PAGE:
Games for Engineering

Teaching engineering through video games

Oct 19, 2016 01:30 PM

Location: UCL Knowledge Lab, 29 Emerald St, London WC1N 3QS

Diarmid Campbell, Cambridge University Engineering Department, gave this seminar as part of the UCL Knowledge Lab’s lunchtime seminar series.

His starting premise was: Businesses in the UK want to hire more high-calibre engineers. If kids were as passionate and knowledgeable about maths and physics as they are about Minecraft, we may not have such a problem.

video-games

The talk was attended by approximately 50 researchers, game designers and students. Diarmid looked at lessons learnt from trying to create games that teach difficult engineering topics to young teenagers; making the game mechanics tightly coupled to the concepts being taught; the difficulty in teaching mathematical relationships; balancing the fun against the education and the challenges of making a high-quality experience with a very small team.

The goal of the project is to deliver the games through traditional gaming channels directly to players rather than through schools. This means they need to be fun enough that people play them out of choice.

Here is the video of his talk on the UCL Central Media website.

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And here’s a video capture of one of the prototype games.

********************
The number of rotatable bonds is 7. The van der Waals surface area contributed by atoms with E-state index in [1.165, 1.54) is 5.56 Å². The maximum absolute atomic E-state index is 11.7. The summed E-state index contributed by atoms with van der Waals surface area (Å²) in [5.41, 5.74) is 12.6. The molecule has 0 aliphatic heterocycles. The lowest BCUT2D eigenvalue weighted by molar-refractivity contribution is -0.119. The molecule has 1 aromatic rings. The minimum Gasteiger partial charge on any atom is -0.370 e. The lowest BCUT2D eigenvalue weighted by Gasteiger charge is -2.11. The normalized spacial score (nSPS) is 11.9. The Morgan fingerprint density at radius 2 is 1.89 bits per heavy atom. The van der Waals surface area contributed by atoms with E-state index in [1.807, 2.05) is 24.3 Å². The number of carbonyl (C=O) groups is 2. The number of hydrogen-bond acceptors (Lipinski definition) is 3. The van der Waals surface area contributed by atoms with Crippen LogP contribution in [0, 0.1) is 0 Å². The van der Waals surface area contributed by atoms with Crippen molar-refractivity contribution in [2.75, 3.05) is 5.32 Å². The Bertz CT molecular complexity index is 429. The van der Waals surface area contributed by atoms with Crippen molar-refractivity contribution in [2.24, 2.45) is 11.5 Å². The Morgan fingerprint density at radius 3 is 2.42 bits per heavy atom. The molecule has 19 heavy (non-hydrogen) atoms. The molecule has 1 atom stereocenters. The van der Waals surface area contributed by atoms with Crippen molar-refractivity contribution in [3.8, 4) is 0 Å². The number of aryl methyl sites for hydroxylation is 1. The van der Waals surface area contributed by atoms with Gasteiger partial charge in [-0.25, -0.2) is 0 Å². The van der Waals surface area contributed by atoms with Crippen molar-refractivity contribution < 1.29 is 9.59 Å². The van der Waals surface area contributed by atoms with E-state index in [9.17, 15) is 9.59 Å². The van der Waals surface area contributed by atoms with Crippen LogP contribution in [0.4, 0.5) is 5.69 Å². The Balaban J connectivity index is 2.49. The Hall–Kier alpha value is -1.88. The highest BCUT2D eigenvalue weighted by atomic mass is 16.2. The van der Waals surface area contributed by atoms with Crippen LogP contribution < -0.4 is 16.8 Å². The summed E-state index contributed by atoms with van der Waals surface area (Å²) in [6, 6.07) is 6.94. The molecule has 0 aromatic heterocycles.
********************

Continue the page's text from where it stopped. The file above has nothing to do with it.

To get a better sense of the games, you can try prototypes or watch video captures:

Diarmid Campbell has worked in the video games industry for over fifteen years. He studied Pure Mathematics at Imperial College and in 1999 joined Computer Artworks where he led the game-programming team on the international best-selling game The Thing. After a brief interlude selling his soul in financial software development, he returned to video games and spent ten years at Sony’s London game development studio. There he ran an R&D group developing technology for camera-based games on PlayStation 3 such as EyeToy, EyePet and the Wonderbook series.

Diarmid is now a Senior Teaching Associate in the Cambridge University Engineering Department. He is developing video games to inspire more teenagers to study engineering and is having a great time.

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